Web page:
ULTRA was the British classification developed in 1940 to denote the new and highly secret intelligence material produced by the decryption of intercepted German and Italian radio messages enciphered in the ENIGMA cipher machine, transmitted on the German Geheimschreiber machine, or enciphered on the Italian C38m machine cipher. ULTRA was the collective term for the body of decrypted Axis messages. As such, it was not the product of a single cipher, but of many. By 1945 almost 200 ENIGMA variants were known, not all of which were broken. Government cryptographers formed the nucleus of the work-force at Bletchley Park, the remainder being filled mainly by mathematicians, mathematical theorists, and statisticians. Throughout the war and in one form another, ENIGMA was an integral component of German Armed Forces planning and communication, from land forces theatre communications to Supreme Command of the German Armed Forces (OKW) directives to the German Navy. The success of ULTRA was due to the fact that ENIGMA was thought by the Germans unbreakable and was used widely throughout World War Two, thus making it susceptible to decryption. In addition, there was a gradual dilution in the quality of German personnel operating the encrypting machines whilst the number of encoded messages increased exponentially from 1941-1945. As a result, by the end of the war, Allied intelligence personnel had decrypted thousands of Axis operational messages. The roots of what was eventually to become ULTRA lay with a group of Polish mathematicians. The ENIGMA machine was developed in Poland the 1920s, it rights later being bought up by the German Armed Forces. In 1931, a member of the German Foreign Ministry gave some sheets of the ENIGMA instruction manual to a French military cryptographic bureau, the first of many future transactions. The French then offered copies of the files to the Poles and the British, the latter of whom were initially disinterested. By the late 1930s, the Poles were reading a great deal of the traffic passed in the new cipher. Feeling the growing threat from Germany in Jul 1939, they presented both the French and the British with one of the machines they had constructed since 1931. By this time, however, mathematicians at the Government Code and Cypher School at Bletchley Park had advanced beyond the capabilities of the Poles. From Mar 1941, the Allies were able to decrypt and then read official correspondence derived from thoroughly reliable sources within the higher echelons of the German Armed Forces and Foreign Ministry. By necessity, it presented only a selection of German correspondence and messages, which then could be put into probable contexts. From 1940 to 1945, British cryptographers increased their understanding of the ENIGMA variants, and while the initial series of decryption appeared too late to affect the Battle of France, 10 May-22 Jun 1940, ULTRA did give general forewarnings of the state of German preparations for the invasion of Britain and the move of German forces east in preparation for the German invasion of the Soviet Union. From 1941 to 1945, there was regular daily decryption of ENIGMA messages, enough to allow for the dispersal of key information to field commanders. By 1944, Bletchley Park staff were also authorised to submit messages to Allied field commanders, which were then analysed by Special Liaison Units in the field. Special sections at Bletchley Park were also established for naval messages relating to North Sea and Mediterranean Sea operations and the protection of Atlantic supply routes from German U-boats. By Apr 1943, the first American cryptological and intelligence group arrived at Bletchley Park and, despite British misgivings about losing their secret, a formal agreement to share ULTRA with the US was concluded in May 1943.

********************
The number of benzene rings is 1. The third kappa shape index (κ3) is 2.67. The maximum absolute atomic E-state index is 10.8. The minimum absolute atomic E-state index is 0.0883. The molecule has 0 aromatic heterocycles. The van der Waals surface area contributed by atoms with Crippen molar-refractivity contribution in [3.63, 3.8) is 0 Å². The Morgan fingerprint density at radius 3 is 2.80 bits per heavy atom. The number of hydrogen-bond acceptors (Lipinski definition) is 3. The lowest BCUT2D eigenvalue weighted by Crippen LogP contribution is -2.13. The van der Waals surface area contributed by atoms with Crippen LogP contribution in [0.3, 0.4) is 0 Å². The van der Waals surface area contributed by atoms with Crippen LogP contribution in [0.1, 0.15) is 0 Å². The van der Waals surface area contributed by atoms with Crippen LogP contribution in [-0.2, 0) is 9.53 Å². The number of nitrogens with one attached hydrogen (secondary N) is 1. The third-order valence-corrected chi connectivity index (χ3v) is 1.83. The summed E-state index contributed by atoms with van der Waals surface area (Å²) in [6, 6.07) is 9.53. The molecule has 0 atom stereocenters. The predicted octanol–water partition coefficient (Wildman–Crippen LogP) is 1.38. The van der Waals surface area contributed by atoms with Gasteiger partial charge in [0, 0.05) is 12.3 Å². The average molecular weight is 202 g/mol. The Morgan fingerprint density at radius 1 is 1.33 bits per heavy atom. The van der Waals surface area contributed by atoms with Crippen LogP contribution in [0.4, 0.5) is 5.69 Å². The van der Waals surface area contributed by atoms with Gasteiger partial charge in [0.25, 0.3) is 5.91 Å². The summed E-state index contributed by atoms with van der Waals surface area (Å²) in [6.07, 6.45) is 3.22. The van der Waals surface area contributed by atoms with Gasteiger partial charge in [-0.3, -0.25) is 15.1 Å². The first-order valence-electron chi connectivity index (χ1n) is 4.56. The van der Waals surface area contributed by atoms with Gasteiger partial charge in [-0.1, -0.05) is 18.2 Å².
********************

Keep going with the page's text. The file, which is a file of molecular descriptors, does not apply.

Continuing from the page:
Immediate source of acquisition or transfer